EMIR states that CCPs established in a third country may only provide clearing services to EU Members if that CCP first obtains recognition from the European Securities and Markets Authority (ESMA). LME Clear obtained this recognition from ESMA, which will remain valid for 18 months. LME clear is therefore able to provide clearing services to EEA incorporated members until 30 June 2022.
No. Metal derivatives are not currently subject to the mandatory trading obligations under MiFID II. As such, there is no requirement for EEA regulated firms to trade these instruments on EEA (or equivalent) trading venues. If metal derivatives were to become subject to these requirements under EEA law, then EEA firms may no longer be permitted to trade on the LME. We are not aware of any proposals to impose such a requirement on metal derivatives.
No. Metal derivatives are not currently subject to the mandatory clearing obligations under EMIR. As such, there is no requirement for EEA regulated firms to clear these instruments through EEA (or equivalent third country) clearing houses.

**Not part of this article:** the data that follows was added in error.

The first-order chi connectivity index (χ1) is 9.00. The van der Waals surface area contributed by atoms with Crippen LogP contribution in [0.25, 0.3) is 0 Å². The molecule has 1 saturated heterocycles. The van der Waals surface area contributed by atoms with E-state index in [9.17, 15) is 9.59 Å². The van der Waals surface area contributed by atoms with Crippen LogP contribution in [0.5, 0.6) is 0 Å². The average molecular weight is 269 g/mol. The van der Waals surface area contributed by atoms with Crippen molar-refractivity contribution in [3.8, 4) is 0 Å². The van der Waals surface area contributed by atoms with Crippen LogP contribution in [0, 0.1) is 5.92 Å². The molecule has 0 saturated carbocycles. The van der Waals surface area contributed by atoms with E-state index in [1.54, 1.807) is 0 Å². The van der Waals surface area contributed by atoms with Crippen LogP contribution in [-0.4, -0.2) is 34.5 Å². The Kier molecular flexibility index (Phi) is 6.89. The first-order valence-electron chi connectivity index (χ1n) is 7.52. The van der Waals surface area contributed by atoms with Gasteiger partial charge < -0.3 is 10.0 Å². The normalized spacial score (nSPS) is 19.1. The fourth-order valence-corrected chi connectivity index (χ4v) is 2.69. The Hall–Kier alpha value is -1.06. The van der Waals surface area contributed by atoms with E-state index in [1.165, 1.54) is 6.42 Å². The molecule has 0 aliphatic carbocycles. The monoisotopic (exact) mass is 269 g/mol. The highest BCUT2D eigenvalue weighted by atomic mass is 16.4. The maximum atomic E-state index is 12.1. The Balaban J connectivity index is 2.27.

Now that the transition period has ended, firms regulated in the EEA which undertake regulated activities in the UK are no longer able to rely on their MiFID II passporting rights. Whilst the UK and the EU have agreed a mutual cooperation agreement, this does not include terms governing the cross-border provision of financial services. The EU and UK have agreed to conclude such terms during the first quarter of 2021.
Therefore, in order to ensure continuity of services provision, EEA firms must be able to benefit from transitional arrangements that the UK regulatory authorities unilaterally put in place, have separate FCA authorisation or be able to rely on an exemption. For example, the FCA have introduced a Temporary Permissions Regime (TPR) to allow firms to continue providing services into the UK whilst seeking full UK authorisation, if required. The TPR covers both pre-existing business and any new business entered into during the TPR.
The passporting provisions under (EU) MiFID II no longer benefit UK authorised firms. Whilst the UK and the EU have agreed a mutual cooperation agreement, this does not include terms governing the cross-border provision of financial services. The EU and UK have agreed to conclude such terms during the first quarter of 2021. Therefore, in order to ensure continuity of services provision, UK-based firms with EEA clients should consider how they will continue accessing these clients.